Previous names

  • Pet
Certificate no 364
Status Registered
a12admin

Details

Function Cargo Vessel
Subfunction Barge
Location burnley
Vessel type Wide Canal Boat
Current use Commercial Activity
Available to hire Yes
Available for excursions No
Info required No

Construction

Builder Unknown
Built in 1875
Hull material
Rig None
Number of decks 1
Number of masts
Propulsion Motor
Number of engines 1
Primary engine type Diesel
Boiler type None
Boilermaker None

Dimensions

Length: Overall
71.97 feet (21.95 m)
Tonnage: Gross
0.00
Air Draft
To be confirmed

History

LADY FIONA was originally built as the PET, probably in the late nineteenth century. She was a Lancaster Canal Company boat and may have been the Fylde Market Boat at one period.

Just after 1900 she was used for carrying cargo by the canal company, and was also used for ice breaking. The canal company also had the cargo boat FAITH at this time. PET does not appear on the Preston boat registration lists for 1916 or in the early 1930s. These lists were for boats with living accommodation, so it is not known for sure that she was not in use for commercial carrying by then as her crew may not have lived on board. Access to the canal from railway stations is quite easy so the crew, who were railway company employees, would have been able to use trains to and from work. However, by 1916 PET may have been transferred for use as a maintenance boat. Canal traffic reduced sharply around the First World War, and the transfer may have been a result of this decline.

As a maintenance boat, she may have been used as a spoon dredger, possibly replacing the dredger FLY which was in use around 1905.  At some time she was fitted with a steam crane and boiler, a drawing in the Waterways Archive at Ellesmere Port suggesting that this came from Marsden Reservoir on the Huddersfield Canal.  Both the Huddersfield and the Lancaster Canals came under the control of the London & North Western Railway, subsequently the London, Midland & Scottish Railway, so such a transfer would have been relatively easy.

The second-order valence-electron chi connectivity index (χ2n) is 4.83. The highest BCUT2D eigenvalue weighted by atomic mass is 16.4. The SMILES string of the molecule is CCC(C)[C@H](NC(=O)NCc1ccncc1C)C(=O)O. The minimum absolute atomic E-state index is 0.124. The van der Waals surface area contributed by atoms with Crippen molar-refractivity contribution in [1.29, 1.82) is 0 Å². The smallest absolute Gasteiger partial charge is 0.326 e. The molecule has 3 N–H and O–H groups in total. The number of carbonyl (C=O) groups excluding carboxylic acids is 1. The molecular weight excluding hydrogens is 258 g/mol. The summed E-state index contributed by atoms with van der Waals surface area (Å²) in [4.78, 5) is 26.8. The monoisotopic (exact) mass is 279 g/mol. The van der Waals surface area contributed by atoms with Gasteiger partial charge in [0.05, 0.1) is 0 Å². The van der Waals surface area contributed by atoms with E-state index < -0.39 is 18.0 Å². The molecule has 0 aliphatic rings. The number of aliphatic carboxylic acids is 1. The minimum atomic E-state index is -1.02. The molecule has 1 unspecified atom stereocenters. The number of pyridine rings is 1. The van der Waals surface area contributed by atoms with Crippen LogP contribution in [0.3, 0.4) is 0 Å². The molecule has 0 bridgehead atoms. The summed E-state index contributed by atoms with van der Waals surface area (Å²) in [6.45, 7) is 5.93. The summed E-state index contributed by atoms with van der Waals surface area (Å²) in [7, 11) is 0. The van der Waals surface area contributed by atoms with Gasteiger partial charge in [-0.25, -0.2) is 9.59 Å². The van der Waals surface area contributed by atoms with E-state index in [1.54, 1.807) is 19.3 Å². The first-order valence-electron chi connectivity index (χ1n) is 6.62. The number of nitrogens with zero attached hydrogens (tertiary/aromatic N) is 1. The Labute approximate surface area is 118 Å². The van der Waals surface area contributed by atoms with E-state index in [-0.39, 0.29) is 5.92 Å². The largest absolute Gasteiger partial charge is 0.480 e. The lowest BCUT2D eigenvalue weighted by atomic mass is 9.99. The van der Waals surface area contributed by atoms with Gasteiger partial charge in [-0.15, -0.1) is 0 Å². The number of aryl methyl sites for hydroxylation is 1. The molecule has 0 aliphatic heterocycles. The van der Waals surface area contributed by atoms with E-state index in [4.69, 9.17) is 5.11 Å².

After the end of commercial traffic in 1947 when maintenance was reduced, she was converted to pleasure use by Mr Jack Ellison in the early 1960s and he may have changed her name to LADY MOIRA.  Subsquently her name bacame LADY FIONA.

Sources

Hamer, Geoffrey, Trip Out 1995/6 - A Guide to the Passenger Boat Services of the British Isles, G P Hamer, 1995

Grants

  • 2004-2006

    A grant was awarded by the PRISM Fund for £20,000

  • 2002-2003

    The Heritage Lottery Fund awarded £50,000 for  restoration

Own this vessel?

If you are the owner of this vessel and would like to provide more details or updated information, please contact info@nationalhistoricships.org.uk

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Archived, built 1935 by Walker, W H & Brothers, Rickmansworth